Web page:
A simple premise, a haunting score, and some good scare jumps can make all the difference in David Robert Mitchell’s indie horror movie It Follows, showcasing another rough modern diamond for a Halloween fright fest.
(USA 2015, director: David Robert Mitchell)
After a brief sexual encounter and an innocent date, a young girl is soon chased by a supernatural force that takes many human forms, and it’s up to her group of friends to help her out.
It’s difficult to be innovative in the horror genre, as it usually boils down to frighten the audience with jumpscares or unsettling fear of the unknown. Even if It Follows relies heavily on 80s slasher movies with its wide and long camera shots and sudden appearances of people who want to grab the heroine, it still feels more original than the psycho drama approach of The Babadook. It might be unfair to compare these two at first, but looking closer one finds some similarities.
The movie is slow-paced and focuses on an entity that could appear out of nowhere as different people. So almost anyone walking towards the protagonists can be a threat. The camera is unpredictable, as it often follows them without showing what’s behind them. In other instances it does, with the heroine unaware that a person moves closer. And then there are those few instances when someone appears right from behind the other characters, as the idea of them not seeing it is another creepy touch. As suspenseful and frightening as it sounds, boredom sadly sets in too often.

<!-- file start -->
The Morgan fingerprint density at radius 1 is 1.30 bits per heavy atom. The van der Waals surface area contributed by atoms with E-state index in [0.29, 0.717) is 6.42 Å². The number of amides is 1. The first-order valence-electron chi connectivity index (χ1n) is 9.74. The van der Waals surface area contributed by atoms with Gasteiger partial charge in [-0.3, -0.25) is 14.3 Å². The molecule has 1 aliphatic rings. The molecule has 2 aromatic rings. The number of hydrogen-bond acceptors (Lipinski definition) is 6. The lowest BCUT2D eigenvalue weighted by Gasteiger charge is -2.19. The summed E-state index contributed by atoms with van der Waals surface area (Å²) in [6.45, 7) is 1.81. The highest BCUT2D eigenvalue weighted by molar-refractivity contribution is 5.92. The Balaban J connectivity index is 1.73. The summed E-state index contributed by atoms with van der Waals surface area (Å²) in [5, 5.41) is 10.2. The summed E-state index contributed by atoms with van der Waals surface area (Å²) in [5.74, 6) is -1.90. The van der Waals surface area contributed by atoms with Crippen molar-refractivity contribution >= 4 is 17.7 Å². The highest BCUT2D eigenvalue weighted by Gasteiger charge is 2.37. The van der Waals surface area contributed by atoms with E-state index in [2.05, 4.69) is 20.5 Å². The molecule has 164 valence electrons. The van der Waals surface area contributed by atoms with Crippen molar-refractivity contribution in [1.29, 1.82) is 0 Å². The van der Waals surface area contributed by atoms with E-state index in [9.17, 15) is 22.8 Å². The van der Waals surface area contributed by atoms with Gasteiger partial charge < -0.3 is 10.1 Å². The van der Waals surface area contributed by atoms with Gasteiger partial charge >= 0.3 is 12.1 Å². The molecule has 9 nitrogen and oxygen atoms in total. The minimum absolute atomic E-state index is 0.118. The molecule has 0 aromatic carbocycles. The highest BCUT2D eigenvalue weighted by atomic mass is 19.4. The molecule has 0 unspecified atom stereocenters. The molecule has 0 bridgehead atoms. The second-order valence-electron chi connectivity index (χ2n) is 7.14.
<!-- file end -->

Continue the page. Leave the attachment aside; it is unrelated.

The reason for this isn’t simply that there are too many scenes with people sitting, walking or driving around, but it’s found in the dialogues and characterizations. Trying hard to make their teenage lives interesting and their language realistic, the director/writer ends up with just a lot of small talk with only a few glimpses of interesting anecdotes or memories, so it’s difficult to relate to these people. It doesn’t help that the soundtrack is mesmerizing in a lullaby way. However, when the chasing sequences reach the confrontation stage, the score suddenly becomes very disturbing with louder noises and thumping bass segments, and it’s here where the film succeeds in creating both tension and terror. It might not be the most original or frightening movie ever made, nor is it a good teenage drama, but at least it does a pretty good job of recreating the feeling of being followed and terrified without the use of too many special effects.
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